FInding the way
The 69 men, women, and children who joined the ﬁrst emigrant wagon train to set out across the Kansas prairie knew where they were going: to California, some 2,000 miles away. And they knew how they would get there: they would go west until they arrived. It was an elegant plan; but the devil, as they say, was in the details. In May 1841, no wagon roads to Oregon or California yet existed. There were only long-distance Indian footpaths worn deeper by fur trade traffic following the Platte River towards The Rocky Mountains.
No member of the emigrant party knew the route, and no useful government map or published guidebook was available to advise tenderfoot travelers along the way. On top of all that, these American emigrants would be trespassers in much of the country to be crossed and illegal squatters on the land they planned to settle, for nothing west of the Continental Divide was American soil. Mexico claimed the Southwest, the U.S. and Great Britain disputed the Oregon Country, and American Indian peoples- nations, really, with distinctive languages and cultures—occupied and controlled the region. Yet the members of the “Western Emigration Society,” as these pioneers called themselves, were determined to go overland to California and conﬁdent they would get there.
No one of the party knew anything about mountaineering and scarcely anyone had ever been into the Indian Territory, yet a large majority felt that we were fully competent to go anywhere no matter what the difficulties might be or how numerous and warlike the Indians.
What these greenhorns lacked in good sense they made up in good fortune. Near the start of their trip, just a few days west of Independence, Missouri, they met up with Thomas “Broken Hand” Fitzpatrick. The famed mountain man was guiding a company of missionaries bound for the Pacific Northwest, but he agreed to take the emigrants along through the Rocky Mountains. “And it was well that [he] did, ” recalled pioneer john Bidwell years later, “for otherwise probably not one of us would ever have reached California, because I of our inexperience.”
Fitzpatrick led the combined company up Nebraska's Platte River, through the Rockies and across the Continental Divide at South Pass, Wyoming, and into today's Idaho southeast of present-day Montpelier. The party then followed the flow of the Bear River northwestward past Soda Springs to Sheep Rock, where the river curls around the north end of the Wasatch Mountains and turns back to the south. There, Fitzpatrick's party prepared to split up: the missionaries and their guide would continue to the Northwest by way of Fort Hall, a Hudson's Bay Company fur trade post, and the settlers would turn, pilotless, toward California.
. . .there was no road for us to follow, nothing was known of the country, and we had nothing to guide us, and so [Fitzpatrick] advised us to give up the California project. He thought it was doubtful we ever got there; we might get caught in the snow of the mountains and perish there, and he considered it very hazardous to attempt it.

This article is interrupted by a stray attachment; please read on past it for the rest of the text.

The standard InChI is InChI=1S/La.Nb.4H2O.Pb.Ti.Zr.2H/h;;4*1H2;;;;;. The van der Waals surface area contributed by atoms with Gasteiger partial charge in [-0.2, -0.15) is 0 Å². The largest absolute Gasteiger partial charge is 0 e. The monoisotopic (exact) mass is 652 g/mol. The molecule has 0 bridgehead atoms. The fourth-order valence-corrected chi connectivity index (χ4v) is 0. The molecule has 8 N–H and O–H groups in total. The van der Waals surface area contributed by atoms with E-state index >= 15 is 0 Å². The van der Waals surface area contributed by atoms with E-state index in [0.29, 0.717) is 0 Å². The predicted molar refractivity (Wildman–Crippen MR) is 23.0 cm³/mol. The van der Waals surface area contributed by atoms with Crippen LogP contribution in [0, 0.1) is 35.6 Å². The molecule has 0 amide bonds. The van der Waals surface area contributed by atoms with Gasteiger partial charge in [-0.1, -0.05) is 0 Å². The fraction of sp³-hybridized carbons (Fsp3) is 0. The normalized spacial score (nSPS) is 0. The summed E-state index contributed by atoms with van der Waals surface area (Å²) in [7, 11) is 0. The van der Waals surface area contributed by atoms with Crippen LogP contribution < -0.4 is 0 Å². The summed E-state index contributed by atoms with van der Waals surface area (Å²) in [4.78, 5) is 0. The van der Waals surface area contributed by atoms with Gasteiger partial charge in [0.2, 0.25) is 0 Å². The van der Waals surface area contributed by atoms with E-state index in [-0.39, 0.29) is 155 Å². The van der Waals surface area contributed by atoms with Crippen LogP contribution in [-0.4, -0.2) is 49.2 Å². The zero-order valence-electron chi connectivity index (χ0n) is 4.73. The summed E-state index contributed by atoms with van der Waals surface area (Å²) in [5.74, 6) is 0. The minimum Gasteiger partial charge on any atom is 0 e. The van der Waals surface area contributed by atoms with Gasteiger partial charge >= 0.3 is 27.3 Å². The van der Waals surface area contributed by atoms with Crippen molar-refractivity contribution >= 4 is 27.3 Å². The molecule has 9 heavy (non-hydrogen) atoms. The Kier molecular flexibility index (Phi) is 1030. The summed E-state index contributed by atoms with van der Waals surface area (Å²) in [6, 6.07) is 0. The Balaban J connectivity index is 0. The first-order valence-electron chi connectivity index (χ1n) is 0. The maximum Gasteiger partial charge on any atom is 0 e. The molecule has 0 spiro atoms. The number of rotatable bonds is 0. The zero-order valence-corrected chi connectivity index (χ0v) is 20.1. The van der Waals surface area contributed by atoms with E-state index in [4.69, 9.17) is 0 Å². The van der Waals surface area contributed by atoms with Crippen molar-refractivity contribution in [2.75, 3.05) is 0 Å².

Fitzpatrick believed the inexperienced emigrants were foolish to blunder into the unmapped interior on their own. He persuaded about half of them to give up their California dreams and follow the Snake and Columbia Rivers to Oregon, instead. The other 34 determined emigrants (including a woman and infant) spurned the mountain man’s sensible advice and turned their oxen south down the Bear River toward the Great Salt Lake. The Bidwell-Bartleson Party, as that group is now known, took the ﬁrst wagons into northern Utah, but the trial-and-error trail they blazed down the Bear River, around the Great Salt Lake, and into Nevada was so difﬁcult that few would attempt to follow in their track. Later California- bound travelers developed a network of better routes through southeastern Idaho.
We were now thrown entirely upon our own resources. All the country beyond was to us a veritable terra incognita, and we only knew that California lay to the west.
But the other Western Emigration Society pioneers left their wagons at Fort Hall and continued with pack animals along the Snake River, as Fitzpatrick had advised. Their faint trace through the sagebrush would become the main emigrant route to Oregon, leading thousands of people west over the next 30 years.
As more wagons trickled and then ﬂooded across the West, the track along the Snake River evolved into a wagon trail and ﬁnally a network of well-beaten roads that snaked around mountains and marshes, kept to high ground, and generally went wherever water and grass could be found. These roads were not rustic wagon-width versions of today’s paved highways, direct and efﬁcient, with two lanes for trafﬁc to follow in orderly single ﬁle. Rather, they were evolving, bustling, multi-lane, winding, spreading-out and drawing-in, free- for-all travel corridors with no rules of the road, constrained in their wanderings and widths only by geography and the locations of grass and water. They went wherever somebody thought he could drive a wagon, and they were developed by repeated use, rarely by engineers or work crews. Over the years, travelers developed a tangle of wagon trails through the basin and range country of southeastern Idaho and across the Snake River Plain as they sought out shorter, easier, or safer Ways west.
The Snake River route formed the spine of the combined Oregon and California Trails. To reach the river, westbound wagons ﬁrst had to thread through the mountains of southeastern Idaho.